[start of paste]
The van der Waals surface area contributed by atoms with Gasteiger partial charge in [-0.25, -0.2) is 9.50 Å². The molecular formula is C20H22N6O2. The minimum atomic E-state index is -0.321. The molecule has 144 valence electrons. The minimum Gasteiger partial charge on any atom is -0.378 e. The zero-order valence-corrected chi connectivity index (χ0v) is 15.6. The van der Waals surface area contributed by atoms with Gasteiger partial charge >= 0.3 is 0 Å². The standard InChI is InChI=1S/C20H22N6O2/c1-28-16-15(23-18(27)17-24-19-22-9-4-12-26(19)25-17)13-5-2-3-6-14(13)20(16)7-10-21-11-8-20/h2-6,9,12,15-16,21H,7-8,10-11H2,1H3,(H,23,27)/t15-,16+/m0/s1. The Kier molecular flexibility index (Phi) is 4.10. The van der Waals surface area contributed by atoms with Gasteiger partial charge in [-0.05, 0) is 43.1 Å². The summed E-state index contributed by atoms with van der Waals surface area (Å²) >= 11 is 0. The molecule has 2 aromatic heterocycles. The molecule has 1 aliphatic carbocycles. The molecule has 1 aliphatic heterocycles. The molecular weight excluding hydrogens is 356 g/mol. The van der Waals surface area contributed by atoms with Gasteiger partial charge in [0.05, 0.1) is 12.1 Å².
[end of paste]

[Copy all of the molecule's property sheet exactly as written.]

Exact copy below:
The van der Waals surface area contributed by atoms with Gasteiger partial charge in [-0.25, -0.2) is 9.50 Å². The molecular formula is C20H22N6O2. The minimum atomic E-state index is -0.321. The molecule has 144 valence electrons. The minimum Gasteiger partial charge on any atom is -0.378 e. The zero-order valence-corrected chi connectivity index (χ0v) is 15.6. The van der Waals surface area contributed by atoms with Gasteiger partial charge >= 0.3 is 0 Å². The standard InChI is InChI=1S/C20H22N6O2/c1-28-16-15(23-18(27)17-24-19-22-9-4-12-26(19)25-17)13-5-2-3-6-14(13)20(16)7-10-21-11-8-20/h2-6,9,12,15-16,21H,7-8,10-11H2,1H3,(H,23,27)/t15-,16+/m0/s1. The Kier molecular flexibility index (Phi) is 4.10. The van der Waals surface area contributed by atoms with Gasteiger partial charge in [-0.05, 0) is 43.1 Å². The summed E-state index contributed by atoms with van der Waals surface area (Å²) >= 11 is 0. The molecule has 2 aromatic heterocycles. The molecule has 1 aliphatic carbocycles. The molecule has 1 aliphatic heterocycles. The molecular weight excluding hydrogens is 356 g/mol. The van der Waals surface area contributed by atoms with Gasteiger partial charge in [0.05, 0.1) is 12.1 Å².